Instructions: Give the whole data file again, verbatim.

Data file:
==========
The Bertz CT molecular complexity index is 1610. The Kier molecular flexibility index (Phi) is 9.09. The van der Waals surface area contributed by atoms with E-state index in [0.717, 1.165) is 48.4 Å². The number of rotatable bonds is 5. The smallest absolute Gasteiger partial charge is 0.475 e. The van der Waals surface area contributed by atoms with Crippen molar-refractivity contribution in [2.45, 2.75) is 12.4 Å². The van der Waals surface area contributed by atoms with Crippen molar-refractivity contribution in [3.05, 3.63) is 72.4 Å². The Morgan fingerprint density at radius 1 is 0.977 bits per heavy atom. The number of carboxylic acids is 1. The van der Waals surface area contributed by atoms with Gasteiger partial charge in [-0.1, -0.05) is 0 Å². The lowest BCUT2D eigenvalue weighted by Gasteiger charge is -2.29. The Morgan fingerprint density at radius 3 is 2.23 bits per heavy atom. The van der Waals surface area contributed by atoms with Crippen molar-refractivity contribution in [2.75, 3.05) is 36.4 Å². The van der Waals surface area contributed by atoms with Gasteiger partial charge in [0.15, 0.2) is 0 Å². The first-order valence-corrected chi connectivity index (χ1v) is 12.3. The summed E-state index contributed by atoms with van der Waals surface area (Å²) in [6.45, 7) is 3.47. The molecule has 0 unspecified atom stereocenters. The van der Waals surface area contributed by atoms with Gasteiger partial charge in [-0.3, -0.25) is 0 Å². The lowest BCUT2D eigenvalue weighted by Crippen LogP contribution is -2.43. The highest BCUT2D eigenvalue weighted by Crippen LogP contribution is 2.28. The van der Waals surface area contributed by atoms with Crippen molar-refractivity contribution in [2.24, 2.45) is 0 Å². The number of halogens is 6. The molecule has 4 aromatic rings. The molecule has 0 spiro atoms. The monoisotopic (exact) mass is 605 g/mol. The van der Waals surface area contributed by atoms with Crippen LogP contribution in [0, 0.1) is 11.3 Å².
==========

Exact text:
The Bertz CT molecular complexity index is 1610. The Kier molecular flexibility index (Phi) is 9.09. The van der Waals surface area contributed by atoms with E-state index in [0.717, 1.165) is 48.4 Å². The number of rotatable bonds is 5. The smallest absolute Gasteiger partial charge is 0.475 e. The van der Waals surface area contributed by atoms with Crippen molar-refractivity contribution in [2.45, 2.75) is 12.4 Å². The van der Waals surface area contributed by atoms with Crippen molar-refractivity contribution in [3.05, 3.63) is 72.4 Å². The Morgan fingerprint density at radius 1 is 0.977 bits per heavy atom. The number of carboxylic acids is 1. The van der Waals surface area contributed by atoms with Gasteiger partial charge in [-0.1, -0.05) is 0 Å². The lowest BCUT2D eigenvalue weighted by Gasteiger charge is -2.29. The Morgan fingerprint density at radius 3 is 2.23 bits per heavy atom. The van der Waals surface area contributed by atoms with Crippen molar-refractivity contribution in [2.75, 3.05) is 36.4 Å². The van der Waals surface area contributed by atoms with Gasteiger partial charge in [0.15, 0.2) is 0 Å². The first-order valence-corrected chi connectivity index (χ1v) is 12.3. The summed E-state index contributed by atoms with van der Waals surface area (Å²) in [6.45, 7) is 3.47. The molecule has 0 unspecified atom stereocenters. The van der Waals surface area contributed by atoms with Gasteiger partial charge in [-0.3, -0.25) is 0 Å². The lowest BCUT2D eigenvalue weighted by Crippen LogP contribution is -2.43. The highest BCUT2D eigenvalue weighted by Crippen LogP contribution is 2.28. The van der Waals surface area contributed by atoms with Crippen molar-refractivity contribution in [2.24, 2.45) is 0 Å². The number of halogens is 6. The molecule has 4 aromatic rings. The molecule has 0 spiro atoms. The monoisotopic (exact) mass is 605 g/mol. The van der Waals surface area contributed by atoms with Crippen LogP contribution in [0, 0.1) is 11.3 Å².